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Case studies

Description of model portfolio and tax treatment of profit and loss

Tax treatment of profit

On behalf of an investor in the EIS Fund, the Manager invests £50,000 on 1 October 2017 in shares in an EIS qualifying company that has already commenced trading. The investor had realised a taxable gain of over £50,000 in 2015, on which he had paid Capital Gains Tax (CGT) at a rate of 28%. The investor opts to treat his investment as having been made in the 2016/17 tax year, and receives an Income Tax repayment through Carry back relief of £15,000 (£50,000 @ 30%). They also claim Capital Gains deferral and receive a CGT repayment of £14,000 (£50,000 @ 28%). The net cost of their investment becomes £21,000. In May 2021 the investment is sold for £250,000. There has been no breach of EIS qualifying conditions so Capital Gains exemption applies and no tax is due on the realised gain. However, the deferred gain of £50,000 comes back into the charge to tax. The CGT rate has changed to 20%, and the investor does not claim further Capital Gains deferral, CGT of £10,000 is payable on 31 January 2023. For a net cost of £31,000, the investor has realised £250,000, plus the benefit of deferring CGT of £10,000 for approximately five years and in this case, lowering the CGT bill by £4,000.

Tax treatment of loss

On behalf of an investor in the EIS Fund, the Manager invests £50,000 on 1 October 2017 in shares in an EIS qualifying company that has already commenced trading. The investor had realised a taxable gain of over £50,000 in 2016, on which he had paid CGT at a rate of 20%. The investor opts to treat his investment as having been made in the 2016/17 tax year, and receives an Income Tax repayment through Carry back relief of £15,000 (£50,000 @ 30%). They also claim Capital Gains deferral and receive a CGT repayment of £10,000 (£50,000 @ 20%). The net cost of their investment becomes £25,000. In December 2020 the investment completely fails and there is no shareholder return. The deferred gain of £50,000 comes back into the charge to tax and a £10,000 CGT liability will arise. However, the loss net of Income Tax (£35,000) can be offset against the Investor's marginal tax rate of 45%, meaning that the net loss is reduced to £19,250 (38.5% of the original investment.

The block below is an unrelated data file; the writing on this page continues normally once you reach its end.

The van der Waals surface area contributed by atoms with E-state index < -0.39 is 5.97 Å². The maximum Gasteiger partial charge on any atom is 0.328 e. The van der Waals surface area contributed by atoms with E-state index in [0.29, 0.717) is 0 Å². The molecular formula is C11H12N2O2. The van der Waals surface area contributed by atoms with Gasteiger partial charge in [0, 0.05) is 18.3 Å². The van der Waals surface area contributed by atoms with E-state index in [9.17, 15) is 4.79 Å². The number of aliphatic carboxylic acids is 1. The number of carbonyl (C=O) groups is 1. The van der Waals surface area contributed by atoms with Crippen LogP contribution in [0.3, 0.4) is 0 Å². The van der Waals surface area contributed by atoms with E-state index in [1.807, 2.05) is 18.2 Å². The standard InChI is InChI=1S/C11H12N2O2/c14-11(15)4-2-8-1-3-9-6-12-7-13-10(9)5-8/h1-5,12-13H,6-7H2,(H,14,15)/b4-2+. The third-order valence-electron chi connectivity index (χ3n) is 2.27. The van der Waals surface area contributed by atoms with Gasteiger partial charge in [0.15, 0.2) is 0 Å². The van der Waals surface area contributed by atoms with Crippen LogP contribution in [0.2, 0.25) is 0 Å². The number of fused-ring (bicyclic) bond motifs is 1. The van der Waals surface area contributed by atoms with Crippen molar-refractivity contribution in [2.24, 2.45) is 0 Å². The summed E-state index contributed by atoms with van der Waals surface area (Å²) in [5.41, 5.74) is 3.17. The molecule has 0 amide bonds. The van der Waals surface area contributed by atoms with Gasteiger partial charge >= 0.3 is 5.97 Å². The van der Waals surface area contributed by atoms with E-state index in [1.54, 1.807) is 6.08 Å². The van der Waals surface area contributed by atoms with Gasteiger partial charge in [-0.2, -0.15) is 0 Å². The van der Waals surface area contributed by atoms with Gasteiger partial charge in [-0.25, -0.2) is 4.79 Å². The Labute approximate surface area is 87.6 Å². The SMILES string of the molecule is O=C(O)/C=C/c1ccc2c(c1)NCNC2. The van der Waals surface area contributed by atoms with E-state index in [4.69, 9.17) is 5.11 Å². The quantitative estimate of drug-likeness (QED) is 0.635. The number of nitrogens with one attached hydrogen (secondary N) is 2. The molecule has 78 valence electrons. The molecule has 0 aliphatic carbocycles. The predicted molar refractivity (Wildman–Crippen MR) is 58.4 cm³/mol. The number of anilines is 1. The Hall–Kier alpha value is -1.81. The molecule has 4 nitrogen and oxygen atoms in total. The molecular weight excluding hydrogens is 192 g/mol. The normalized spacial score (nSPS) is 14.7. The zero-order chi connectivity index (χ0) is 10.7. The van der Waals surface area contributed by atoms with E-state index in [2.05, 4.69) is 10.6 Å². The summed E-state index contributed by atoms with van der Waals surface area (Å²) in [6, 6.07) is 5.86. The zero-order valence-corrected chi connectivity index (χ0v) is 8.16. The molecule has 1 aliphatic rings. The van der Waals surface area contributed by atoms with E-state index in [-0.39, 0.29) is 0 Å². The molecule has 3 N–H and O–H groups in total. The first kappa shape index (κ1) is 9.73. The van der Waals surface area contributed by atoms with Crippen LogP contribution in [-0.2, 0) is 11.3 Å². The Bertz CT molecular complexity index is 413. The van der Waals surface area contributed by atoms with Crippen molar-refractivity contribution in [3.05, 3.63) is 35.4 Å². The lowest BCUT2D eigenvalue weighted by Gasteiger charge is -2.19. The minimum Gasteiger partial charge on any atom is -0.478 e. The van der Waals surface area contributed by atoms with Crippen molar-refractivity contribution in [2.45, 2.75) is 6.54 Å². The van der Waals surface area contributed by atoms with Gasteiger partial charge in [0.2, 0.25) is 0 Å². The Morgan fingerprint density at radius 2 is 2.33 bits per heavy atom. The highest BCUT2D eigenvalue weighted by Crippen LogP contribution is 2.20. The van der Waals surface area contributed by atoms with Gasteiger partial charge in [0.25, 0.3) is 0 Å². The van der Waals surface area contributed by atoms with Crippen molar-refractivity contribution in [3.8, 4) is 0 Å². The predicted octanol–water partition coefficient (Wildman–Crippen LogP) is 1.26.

Disclaimer:

The above examples are illustrative only. Tax and relief rates are subject to change and your personal circumstances. We are unable to give tax or investment advice and you should always consult your professional advisers.

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